2011 is the International Year of Chemistry and the 100th anniversary of Marie Skłodowska Curie being awarded the Nobel Prize in Chemistry for her discovery and investigation of radium and polonium. Besides Marie Curie, there have only been three other female Nobel Laureates in Chemistry: her daughter Irène Joliot-Curie (1935, for the synthesis of new radioactive elements), Dorothy Crowfoot Hodgkin (1964, for X-ray procedures to study natural products), and Ada E. Yonath (2009, for research into the ribosome). In contrast, the first award of a Nobel Prize in Medicine or Physiology to a female was in 1977, and to date there have been nine female winners.
What is the reason for the scarcity of top-flight women chemists in academia?
Chemistry has traditionally been a male-dominated discipline, and women have had very few role models. Women chemists of the early 20th century certainly did not have it easy. They were considered exotic species and approached with caution and trepidation by their male colleagues.
It was not until the 1960s that chemistry started to become an acceptable profession for women and in general women have had to work disproportionately hard to achieve equal status to their male colleagues.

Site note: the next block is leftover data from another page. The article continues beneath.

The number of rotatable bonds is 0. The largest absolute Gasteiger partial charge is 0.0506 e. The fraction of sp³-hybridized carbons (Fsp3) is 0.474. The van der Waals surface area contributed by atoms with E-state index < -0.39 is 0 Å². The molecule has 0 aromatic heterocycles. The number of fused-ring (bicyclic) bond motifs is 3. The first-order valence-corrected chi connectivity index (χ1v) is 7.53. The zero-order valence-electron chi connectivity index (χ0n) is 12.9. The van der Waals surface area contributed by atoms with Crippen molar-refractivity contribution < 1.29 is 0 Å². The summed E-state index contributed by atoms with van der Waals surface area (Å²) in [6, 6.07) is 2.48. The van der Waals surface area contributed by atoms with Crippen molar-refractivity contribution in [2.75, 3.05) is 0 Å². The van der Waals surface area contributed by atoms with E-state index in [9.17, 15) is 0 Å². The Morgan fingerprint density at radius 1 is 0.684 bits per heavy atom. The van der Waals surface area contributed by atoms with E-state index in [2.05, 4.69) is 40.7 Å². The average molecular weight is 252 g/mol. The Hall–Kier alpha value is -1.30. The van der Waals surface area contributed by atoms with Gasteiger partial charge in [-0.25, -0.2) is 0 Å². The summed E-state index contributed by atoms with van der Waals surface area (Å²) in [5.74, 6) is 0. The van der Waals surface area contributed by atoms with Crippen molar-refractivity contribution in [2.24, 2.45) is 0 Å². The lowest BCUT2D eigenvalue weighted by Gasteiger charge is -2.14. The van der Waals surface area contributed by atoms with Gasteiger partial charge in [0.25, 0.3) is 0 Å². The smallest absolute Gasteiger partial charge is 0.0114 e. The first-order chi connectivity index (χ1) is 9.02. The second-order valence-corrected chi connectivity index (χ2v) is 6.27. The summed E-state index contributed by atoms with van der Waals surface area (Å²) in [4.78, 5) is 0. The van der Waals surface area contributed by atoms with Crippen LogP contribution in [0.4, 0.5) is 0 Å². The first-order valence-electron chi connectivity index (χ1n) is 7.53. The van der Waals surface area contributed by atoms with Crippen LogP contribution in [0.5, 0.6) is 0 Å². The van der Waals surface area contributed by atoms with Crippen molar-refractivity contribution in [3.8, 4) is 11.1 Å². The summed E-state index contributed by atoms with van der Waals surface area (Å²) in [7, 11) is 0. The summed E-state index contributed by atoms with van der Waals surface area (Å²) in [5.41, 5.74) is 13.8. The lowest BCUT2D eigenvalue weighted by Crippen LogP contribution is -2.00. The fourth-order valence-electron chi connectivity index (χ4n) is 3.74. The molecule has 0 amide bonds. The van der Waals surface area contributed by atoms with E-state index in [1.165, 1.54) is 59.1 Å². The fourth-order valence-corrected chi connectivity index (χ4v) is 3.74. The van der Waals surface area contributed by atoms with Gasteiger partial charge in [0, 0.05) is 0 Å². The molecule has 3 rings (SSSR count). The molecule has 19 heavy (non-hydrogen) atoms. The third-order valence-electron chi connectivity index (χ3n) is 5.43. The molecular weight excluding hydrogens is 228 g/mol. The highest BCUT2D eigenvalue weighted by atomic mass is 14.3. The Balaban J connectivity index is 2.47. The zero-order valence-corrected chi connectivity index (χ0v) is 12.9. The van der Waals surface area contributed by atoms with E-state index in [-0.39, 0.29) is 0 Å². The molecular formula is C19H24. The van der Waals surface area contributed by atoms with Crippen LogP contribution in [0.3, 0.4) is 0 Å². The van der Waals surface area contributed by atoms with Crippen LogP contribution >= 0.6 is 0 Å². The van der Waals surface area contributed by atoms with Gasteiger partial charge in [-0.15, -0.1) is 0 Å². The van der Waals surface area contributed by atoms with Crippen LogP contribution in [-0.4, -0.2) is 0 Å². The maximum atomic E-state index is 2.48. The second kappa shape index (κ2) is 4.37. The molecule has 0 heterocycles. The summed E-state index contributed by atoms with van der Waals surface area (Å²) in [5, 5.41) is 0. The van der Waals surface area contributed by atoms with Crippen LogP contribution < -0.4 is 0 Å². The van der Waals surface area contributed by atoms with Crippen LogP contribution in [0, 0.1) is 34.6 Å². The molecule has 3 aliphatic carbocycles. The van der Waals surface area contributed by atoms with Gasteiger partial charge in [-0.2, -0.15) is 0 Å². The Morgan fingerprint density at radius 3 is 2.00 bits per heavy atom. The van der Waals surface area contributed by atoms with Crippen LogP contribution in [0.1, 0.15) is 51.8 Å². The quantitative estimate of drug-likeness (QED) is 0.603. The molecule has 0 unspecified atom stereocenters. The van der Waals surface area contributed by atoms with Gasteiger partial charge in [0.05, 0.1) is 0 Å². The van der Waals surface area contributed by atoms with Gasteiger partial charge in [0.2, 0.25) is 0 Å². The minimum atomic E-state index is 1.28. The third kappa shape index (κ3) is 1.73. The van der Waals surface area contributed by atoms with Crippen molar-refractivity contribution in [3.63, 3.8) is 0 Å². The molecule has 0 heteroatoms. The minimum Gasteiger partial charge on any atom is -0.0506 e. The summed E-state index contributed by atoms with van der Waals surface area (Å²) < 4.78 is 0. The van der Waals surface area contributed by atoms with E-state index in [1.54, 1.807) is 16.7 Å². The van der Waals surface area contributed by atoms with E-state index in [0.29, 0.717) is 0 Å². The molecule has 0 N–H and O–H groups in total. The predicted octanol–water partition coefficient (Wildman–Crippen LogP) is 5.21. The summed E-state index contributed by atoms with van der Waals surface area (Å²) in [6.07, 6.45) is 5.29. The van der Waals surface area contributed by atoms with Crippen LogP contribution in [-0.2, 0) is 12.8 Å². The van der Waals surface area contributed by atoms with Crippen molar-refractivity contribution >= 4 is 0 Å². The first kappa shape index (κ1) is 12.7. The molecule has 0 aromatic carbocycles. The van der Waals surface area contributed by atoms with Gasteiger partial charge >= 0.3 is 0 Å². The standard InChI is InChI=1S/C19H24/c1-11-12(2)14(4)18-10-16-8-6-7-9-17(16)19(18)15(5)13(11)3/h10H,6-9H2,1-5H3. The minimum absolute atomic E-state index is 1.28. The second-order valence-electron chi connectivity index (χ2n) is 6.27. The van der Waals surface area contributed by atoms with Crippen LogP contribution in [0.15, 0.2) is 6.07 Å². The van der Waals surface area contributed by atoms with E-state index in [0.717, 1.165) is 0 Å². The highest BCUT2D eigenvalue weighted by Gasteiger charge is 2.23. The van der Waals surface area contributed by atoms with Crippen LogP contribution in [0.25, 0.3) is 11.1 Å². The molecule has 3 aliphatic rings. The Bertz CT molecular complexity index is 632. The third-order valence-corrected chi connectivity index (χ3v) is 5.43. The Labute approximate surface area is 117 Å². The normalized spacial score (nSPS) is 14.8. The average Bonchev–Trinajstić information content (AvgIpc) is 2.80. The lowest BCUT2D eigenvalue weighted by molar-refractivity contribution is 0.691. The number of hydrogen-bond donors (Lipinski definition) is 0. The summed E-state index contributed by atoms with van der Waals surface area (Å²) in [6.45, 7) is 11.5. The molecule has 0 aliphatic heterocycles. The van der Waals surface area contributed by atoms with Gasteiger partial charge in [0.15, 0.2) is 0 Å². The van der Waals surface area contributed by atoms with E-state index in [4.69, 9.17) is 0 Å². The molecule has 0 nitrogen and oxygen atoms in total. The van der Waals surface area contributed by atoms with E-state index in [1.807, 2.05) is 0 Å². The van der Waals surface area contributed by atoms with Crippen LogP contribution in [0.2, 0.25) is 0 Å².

Although the situation is changing, it has taken a long time for attitudes to change and for female chemists to reach the top of the profession. Many chemical societies now provide programs to improve the status of women in chemistry by providing services that focus on their professional needs. Today there are many examples (but of course still not enough) of women who are professors and heads of institutes and universities as well as members of editorial boards on their own merit.
Issue 4 of Angewandte Chemie is dedicated to female chemists—with all the manuscripts having a women as principle author and an editorial by Diane Smith, Senior Associate Editor, on Women in Chemistry—to illustrate the strength and depth of the contribution from women to chemistry.
- Editorial: Women in Chemistry,
Angew. Chem. Int. Ed. 2011, 50, 782—783.
- Other journal issues with all the manuscripts having a women as principle author